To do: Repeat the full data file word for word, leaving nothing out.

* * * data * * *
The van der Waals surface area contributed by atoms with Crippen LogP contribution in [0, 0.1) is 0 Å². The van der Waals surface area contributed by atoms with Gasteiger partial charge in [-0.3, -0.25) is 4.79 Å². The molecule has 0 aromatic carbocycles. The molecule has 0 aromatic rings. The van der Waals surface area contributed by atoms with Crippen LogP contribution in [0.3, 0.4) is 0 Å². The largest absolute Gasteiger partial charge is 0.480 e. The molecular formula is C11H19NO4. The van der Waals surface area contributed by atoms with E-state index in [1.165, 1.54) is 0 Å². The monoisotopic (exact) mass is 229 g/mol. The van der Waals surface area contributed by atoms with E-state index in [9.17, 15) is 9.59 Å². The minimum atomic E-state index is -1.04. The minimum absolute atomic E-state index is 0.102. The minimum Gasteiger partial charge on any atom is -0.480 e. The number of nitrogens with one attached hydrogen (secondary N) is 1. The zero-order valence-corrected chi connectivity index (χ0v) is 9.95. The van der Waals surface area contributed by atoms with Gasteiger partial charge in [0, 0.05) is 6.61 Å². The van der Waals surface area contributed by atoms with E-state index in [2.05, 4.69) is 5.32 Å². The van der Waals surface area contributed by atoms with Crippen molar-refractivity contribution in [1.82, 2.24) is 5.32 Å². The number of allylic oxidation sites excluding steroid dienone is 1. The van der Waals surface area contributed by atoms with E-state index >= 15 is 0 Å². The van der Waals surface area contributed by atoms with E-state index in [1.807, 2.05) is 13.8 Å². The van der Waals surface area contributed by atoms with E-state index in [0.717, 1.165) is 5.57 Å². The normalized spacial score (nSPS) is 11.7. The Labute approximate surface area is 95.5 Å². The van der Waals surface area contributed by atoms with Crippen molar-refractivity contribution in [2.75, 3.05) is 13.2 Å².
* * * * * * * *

The van der Waals surface area contributed by atoms with Crippen LogP contribution in [0, 0.1) is 0 Å². The van der Waals surface area contributed by atoms with Gasteiger partial charge in [-0.3, -0.25) is 4.79 Å². The molecule has 0 aromatic carbocycles. The molecule has 0 aromatic rings. The van der Waals surface area contributed by atoms with Crippen LogP contribution in [0.3, 0.4) is 0 Å². The largest absolute Gasteiger partial charge is 0.480 e. The molecular formula is C11H19NO4. The van der Waals surface area contributed by atoms with E-state index in [1.165, 1.54) is 0 Å². The monoisotopic (exact) mass is 229 g/mol. The van der Waals surface area contributed by atoms with E-state index in [9.17, 15) is 9.59 Å². The minimum atomic E-state index is -1.04. The minimum absolute atomic E-state index is 0.102. The minimum Gasteiger partial charge on any atom is -0.480 e. The number of nitrogens with one attached hydrogen (secondary N) is 1. The zero-order valence-corrected chi connectivity index (χ0v) is 9.95. The van der Waals surface area contributed by atoms with Gasteiger partial charge in [0, 0.05) is 6.61 Å². The van der Waals surface area contributed by atoms with E-state index in [2.05, 4.69) is 5.32 Å². The van der Waals surface area contributed by atoms with Crippen molar-refractivity contribution in [1.82, 2.24) is 5.32 Å². The number of allylic oxidation sites excluding steroid dienone is 1. The van der Waals surface area contributed by atoms with E-state index >= 15 is 0 Å². The van der Waals surface area contributed by atoms with E-state index in [1.807, 2.05) is 13.8 Å². The van der Waals surface area contributed by atoms with E-state index in [0.717, 1.165) is 5.57 Å². The normalized spacial score (nSPS) is 11.7. The Labute approximate surface area is 95.5 Å². The van der Waals surface area contributed by atoms with Crippen molar-refractivity contribution in [2.75, 3.05) is 13.2 Å².